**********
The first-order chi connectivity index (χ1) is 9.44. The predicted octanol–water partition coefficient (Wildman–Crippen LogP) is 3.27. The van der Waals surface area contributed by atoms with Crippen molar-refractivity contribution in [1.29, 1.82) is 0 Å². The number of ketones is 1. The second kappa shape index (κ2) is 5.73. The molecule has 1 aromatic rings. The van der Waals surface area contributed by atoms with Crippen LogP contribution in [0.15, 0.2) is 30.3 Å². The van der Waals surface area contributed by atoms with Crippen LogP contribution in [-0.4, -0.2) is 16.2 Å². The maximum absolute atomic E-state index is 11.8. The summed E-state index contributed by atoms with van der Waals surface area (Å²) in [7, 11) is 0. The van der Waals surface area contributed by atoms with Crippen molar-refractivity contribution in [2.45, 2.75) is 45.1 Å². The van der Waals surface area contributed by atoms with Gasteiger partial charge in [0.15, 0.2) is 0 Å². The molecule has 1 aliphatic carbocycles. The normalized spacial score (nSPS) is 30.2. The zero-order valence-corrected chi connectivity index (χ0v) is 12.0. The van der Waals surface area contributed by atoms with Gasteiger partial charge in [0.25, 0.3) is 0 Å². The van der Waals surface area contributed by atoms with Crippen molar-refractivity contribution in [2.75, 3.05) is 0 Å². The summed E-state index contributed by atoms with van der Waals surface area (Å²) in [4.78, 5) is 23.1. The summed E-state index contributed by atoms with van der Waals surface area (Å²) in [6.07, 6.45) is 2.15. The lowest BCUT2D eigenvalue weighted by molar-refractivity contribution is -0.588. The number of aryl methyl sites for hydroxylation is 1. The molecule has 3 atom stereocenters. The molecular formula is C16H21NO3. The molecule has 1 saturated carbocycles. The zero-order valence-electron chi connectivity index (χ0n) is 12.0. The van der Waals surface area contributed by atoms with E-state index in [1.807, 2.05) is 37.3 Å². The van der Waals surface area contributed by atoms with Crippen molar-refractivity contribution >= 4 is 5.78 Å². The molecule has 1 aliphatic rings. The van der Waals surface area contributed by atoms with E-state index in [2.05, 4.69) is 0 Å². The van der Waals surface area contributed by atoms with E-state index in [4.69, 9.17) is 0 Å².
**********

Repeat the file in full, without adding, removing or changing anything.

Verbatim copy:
The first-order chi connectivity index (χ1) is 9.44. The predicted octanol–water partition coefficient (Wildman–Crippen LogP) is 3.27. The van der Waals surface area contributed by atoms with Crippen molar-refractivity contribution in [1.29, 1.82) is 0 Å². The number of ketones is 1. The second kappa shape index (κ2) is 5.73. The molecule has 1 aromatic rings. The van der Waals surface area contributed by atoms with Crippen LogP contribution in [0.15, 0.2) is 30.3 Å². The van der Waals surface area contributed by atoms with Crippen LogP contribution in [-0.4, -0.2) is 16.2 Å². The maximum absolute atomic E-state index is 11.8. The summed E-state index contributed by atoms with van der Waals surface area (Å²) in [7, 11) is 0. The van der Waals surface area contributed by atoms with Crippen molar-refractivity contribution in [2.45, 2.75) is 45.1 Å². The van der Waals surface area contributed by atoms with Gasteiger partial charge in [0.15, 0.2) is 0 Å². The molecule has 1 aliphatic carbocycles. The normalized spacial score (nSPS) is 30.2. The zero-order valence-corrected chi connectivity index (χ0v) is 12.0. The van der Waals surface area contributed by atoms with Gasteiger partial charge in [0.25, 0.3) is 0 Å². The van der Waals surface area contributed by atoms with Crippen molar-refractivity contribution in [2.75, 3.05) is 0 Å². The summed E-state index contributed by atoms with van der Waals surface area (Å²) in [4.78, 5) is 23.1. The summed E-state index contributed by atoms with van der Waals surface area (Å²) in [6.07, 6.45) is 2.15. The lowest BCUT2D eigenvalue weighted by molar-refractivity contribution is -0.588. The number of aryl methyl sites for hydroxylation is 1. The molecule has 3 atom stereocenters. The molecular formula is C16H21NO3. The molecule has 1 saturated carbocycles. The zero-order valence-electron chi connectivity index (χ0n) is 12.0. The van der Waals surface area contributed by atoms with E-state index in [1.807, 2.05) is 37.3 Å². The van der Waals surface area contributed by atoms with Crippen molar-refractivity contribution >= 4 is 5.78 Å². The molecule has 1 aliphatic rings. The van der Waals surface area contributed by atoms with E-state index in [2.05, 4.69) is 0 Å². The van der Waals surface area contributed by atoms with E-state index in [4.69, 9.17) is 0 Å².